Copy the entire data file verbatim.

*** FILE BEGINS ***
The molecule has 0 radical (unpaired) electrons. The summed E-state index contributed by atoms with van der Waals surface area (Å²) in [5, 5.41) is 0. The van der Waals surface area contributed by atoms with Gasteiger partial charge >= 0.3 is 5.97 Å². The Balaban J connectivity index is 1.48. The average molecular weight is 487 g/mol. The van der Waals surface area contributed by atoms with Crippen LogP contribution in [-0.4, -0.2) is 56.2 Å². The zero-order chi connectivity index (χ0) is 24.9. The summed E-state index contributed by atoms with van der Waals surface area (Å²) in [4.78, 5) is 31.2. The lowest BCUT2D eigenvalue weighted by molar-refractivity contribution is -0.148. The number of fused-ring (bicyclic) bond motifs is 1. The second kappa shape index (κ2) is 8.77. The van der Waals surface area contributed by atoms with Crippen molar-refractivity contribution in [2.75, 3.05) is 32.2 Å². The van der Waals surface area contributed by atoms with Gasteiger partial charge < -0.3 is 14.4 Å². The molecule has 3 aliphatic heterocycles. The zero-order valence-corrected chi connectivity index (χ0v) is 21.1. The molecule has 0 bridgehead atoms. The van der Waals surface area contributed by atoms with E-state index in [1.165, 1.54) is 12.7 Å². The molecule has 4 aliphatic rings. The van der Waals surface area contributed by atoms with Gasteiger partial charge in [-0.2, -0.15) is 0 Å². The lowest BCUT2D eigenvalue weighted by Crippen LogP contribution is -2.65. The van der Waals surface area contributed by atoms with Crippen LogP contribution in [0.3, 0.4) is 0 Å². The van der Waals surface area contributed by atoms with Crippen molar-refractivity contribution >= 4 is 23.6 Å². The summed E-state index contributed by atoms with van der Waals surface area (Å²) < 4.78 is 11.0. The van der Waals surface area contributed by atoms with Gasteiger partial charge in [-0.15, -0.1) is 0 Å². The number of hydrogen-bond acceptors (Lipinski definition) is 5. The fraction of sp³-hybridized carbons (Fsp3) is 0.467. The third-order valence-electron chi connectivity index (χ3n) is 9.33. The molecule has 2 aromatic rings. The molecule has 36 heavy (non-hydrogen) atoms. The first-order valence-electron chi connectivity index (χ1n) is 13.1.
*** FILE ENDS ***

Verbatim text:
The molecule has 0 radical (unpaired) electrons. The summed E-state index contributed by atoms with van der Waals surface area (Å²) in [5, 5.41) is 0. The van der Waals surface area contributed by atoms with Gasteiger partial charge >= 0.3 is 5.97 Å². The Balaban J connectivity index is 1.48. The average molecular weight is 487 g/mol. The van der Waals surface area contributed by atoms with Crippen LogP contribution in [-0.4, -0.2) is 56.2 Å². The zero-order chi connectivity index (χ0) is 24.9. The summed E-state index contributed by atoms with van der Waals surface area (Å²) in [4.78, 5) is 31.2. The lowest BCUT2D eigenvalue weighted by molar-refractivity contribution is -0.148. The number of fused-ring (bicyclic) bond motifs is 1. The second kappa shape index (κ2) is 8.77. The van der Waals surface area contributed by atoms with Crippen molar-refractivity contribution in [2.75, 3.05) is 32.2 Å². The van der Waals surface area contributed by atoms with Gasteiger partial charge < -0.3 is 14.4 Å². The molecule has 3 aliphatic heterocycles. The zero-order valence-corrected chi connectivity index (χ0v) is 21.1. The molecule has 0 bridgehead atoms. The van der Waals surface area contributed by atoms with E-state index in [1.165, 1.54) is 12.7 Å². The molecule has 4 aliphatic rings. The van der Waals surface area contributed by atoms with Gasteiger partial charge in [-0.2, -0.15) is 0 Å². The lowest BCUT2D eigenvalue weighted by Crippen LogP contribution is -2.65. The van der Waals surface area contributed by atoms with Crippen LogP contribution in [0.3, 0.4) is 0 Å². The van der Waals surface area contributed by atoms with Crippen molar-refractivity contribution >= 4 is 23.6 Å². The summed E-state index contributed by atoms with van der Waals surface area (Å²) < 4.78 is 11.0. The van der Waals surface area contributed by atoms with Gasteiger partial charge in [-0.15, -0.1) is 0 Å². The number of hydrogen-bond acceptors (Lipinski definition) is 5. The fraction of sp³-hybridized carbons (Fsp3) is 0.467. The third-order valence-electron chi connectivity index (χ3n) is 9.33. The molecule has 2 aromatic rings. The molecule has 36 heavy (non-hydrogen) atoms. The first-order valence-electron chi connectivity index (χ1n) is 13.1.